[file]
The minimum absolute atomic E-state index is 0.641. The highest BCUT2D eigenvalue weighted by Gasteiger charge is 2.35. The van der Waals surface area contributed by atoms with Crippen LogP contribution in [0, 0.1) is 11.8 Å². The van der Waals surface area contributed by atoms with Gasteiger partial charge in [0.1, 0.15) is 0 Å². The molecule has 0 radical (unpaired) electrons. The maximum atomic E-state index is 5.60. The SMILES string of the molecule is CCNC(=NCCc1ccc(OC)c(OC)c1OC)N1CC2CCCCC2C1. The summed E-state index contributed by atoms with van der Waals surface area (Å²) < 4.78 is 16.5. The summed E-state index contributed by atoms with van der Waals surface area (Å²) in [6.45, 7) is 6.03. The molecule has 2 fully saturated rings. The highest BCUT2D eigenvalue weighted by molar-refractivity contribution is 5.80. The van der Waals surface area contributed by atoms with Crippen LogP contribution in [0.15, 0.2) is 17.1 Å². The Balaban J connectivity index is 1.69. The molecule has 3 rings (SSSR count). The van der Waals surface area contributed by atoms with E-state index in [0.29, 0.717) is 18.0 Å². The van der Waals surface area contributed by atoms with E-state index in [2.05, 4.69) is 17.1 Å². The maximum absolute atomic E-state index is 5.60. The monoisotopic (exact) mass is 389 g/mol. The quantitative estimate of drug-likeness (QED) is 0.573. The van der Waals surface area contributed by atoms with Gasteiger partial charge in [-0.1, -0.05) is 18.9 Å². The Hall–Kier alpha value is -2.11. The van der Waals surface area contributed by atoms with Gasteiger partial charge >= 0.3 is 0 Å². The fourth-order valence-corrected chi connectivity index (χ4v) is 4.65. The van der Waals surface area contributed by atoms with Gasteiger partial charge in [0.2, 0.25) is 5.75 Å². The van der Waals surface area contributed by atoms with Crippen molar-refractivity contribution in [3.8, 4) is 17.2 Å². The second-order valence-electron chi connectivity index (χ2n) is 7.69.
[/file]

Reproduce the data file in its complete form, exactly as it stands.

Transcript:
The minimum absolute atomic E-state index is 0.641. The highest BCUT2D eigenvalue weighted by Gasteiger charge is 2.35. The van der Waals surface area contributed by atoms with Crippen LogP contribution in [0, 0.1) is 11.8 Å². The van der Waals surface area contributed by atoms with Gasteiger partial charge in [0.1, 0.15) is 0 Å². The molecule has 0 radical (unpaired) electrons. The maximum atomic E-state index is 5.60. The SMILES string of the molecule is CCNC(=NCCc1ccc(OC)c(OC)c1OC)N1CC2CCCCC2C1. The summed E-state index contributed by atoms with van der Waals surface area (Å²) < 4.78 is 16.5. The summed E-state index contributed by atoms with van der Waals surface area (Å²) in [6.45, 7) is 6.03. The molecule has 2 fully saturated rings. The highest BCUT2D eigenvalue weighted by molar-refractivity contribution is 5.80. The van der Waals surface area contributed by atoms with Crippen LogP contribution in [0.15, 0.2) is 17.1 Å². The Balaban J connectivity index is 1.69. The molecule has 3 rings (SSSR count). The van der Waals surface area contributed by atoms with E-state index in [0.29, 0.717) is 18.0 Å². The van der Waals surface area contributed by atoms with E-state index in [2.05, 4.69) is 17.1 Å². The maximum absolute atomic E-state index is 5.60. The monoisotopic (exact) mass is 389 g/mol. The quantitative estimate of drug-likeness (QED) is 0.573. The van der Waals surface area contributed by atoms with Gasteiger partial charge in [-0.1, -0.05) is 18.9 Å². The Hall–Kier alpha value is -2.11. The van der Waals surface area contributed by atoms with Gasteiger partial charge >= 0.3 is 0 Å². The fourth-order valence-corrected chi connectivity index (χ4v) is 4.65. The van der Waals surface area contributed by atoms with Gasteiger partial charge in [0.2, 0.25) is 5.75 Å². The van der Waals surface area contributed by atoms with Crippen molar-refractivity contribution in [3.8, 4) is 17.2 Å². The second-order valence-electron chi connectivity index (χ2n) is 7.69.